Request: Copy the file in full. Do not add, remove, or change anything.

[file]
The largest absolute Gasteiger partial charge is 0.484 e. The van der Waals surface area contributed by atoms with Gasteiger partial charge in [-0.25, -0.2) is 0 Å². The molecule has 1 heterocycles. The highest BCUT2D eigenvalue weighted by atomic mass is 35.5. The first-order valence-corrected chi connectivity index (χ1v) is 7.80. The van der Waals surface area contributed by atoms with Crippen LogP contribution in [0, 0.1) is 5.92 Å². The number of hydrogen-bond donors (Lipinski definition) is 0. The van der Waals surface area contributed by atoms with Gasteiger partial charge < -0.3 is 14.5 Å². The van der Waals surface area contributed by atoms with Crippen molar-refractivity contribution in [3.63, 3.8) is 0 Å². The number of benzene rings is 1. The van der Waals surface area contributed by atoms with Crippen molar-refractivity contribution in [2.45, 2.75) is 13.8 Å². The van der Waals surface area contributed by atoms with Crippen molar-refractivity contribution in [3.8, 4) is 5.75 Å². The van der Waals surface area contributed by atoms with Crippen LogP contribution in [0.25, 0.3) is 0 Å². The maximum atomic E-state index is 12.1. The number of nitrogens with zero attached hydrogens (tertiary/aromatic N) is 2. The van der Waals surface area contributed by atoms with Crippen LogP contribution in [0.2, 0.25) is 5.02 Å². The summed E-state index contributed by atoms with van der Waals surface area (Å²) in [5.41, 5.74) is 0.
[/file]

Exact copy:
The largest absolute Gasteiger partial charge is 0.484 e. The van der Waals surface area contributed by atoms with Gasteiger partial charge in [-0.25, -0.2) is 0 Å². The molecule has 1 heterocycles. The highest BCUT2D eigenvalue weighted by atomic mass is 35.5. The first-order valence-corrected chi connectivity index (χ1v) is 7.80. The van der Waals surface area contributed by atoms with Crippen LogP contribution in [0, 0.1) is 5.92 Å². The number of hydrogen-bond donors (Lipinski definition) is 0. The van der Waals surface area contributed by atoms with Gasteiger partial charge < -0.3 is 14.5 Å². The van der Waals surface area contributed by atoms with Crippen molar-refractivity contribution in [3.63, 3.8) is 0 Å². The number of benzene rings is 1. The van der Waals surface area contributed by atoms with Crippen molar-refractivity contribution in [2.45, 2.75) is 13.8 Å². The van der Waals surface area contributed by atoms with Crippen molar-refractivity contribution in [3.8, 4) is 5.75 Å². The van der Waals surface area contributed by atoms with Crippen LogP contribution in [0.25, 0.3) is 0 Å². The maximum atomic E-state index is 12.1. The number of nitrogens with zero attached hydrogens (tertiary/aromatic N) is 2. The van der Waals surface area contributed by atoms with Crippen LogP contribution in [0.2, 0.25) is 5.02 Å². The summed E-state index contributed by atoms with van der Waals surface area (Å²) in [5.41, 5.74) is 0.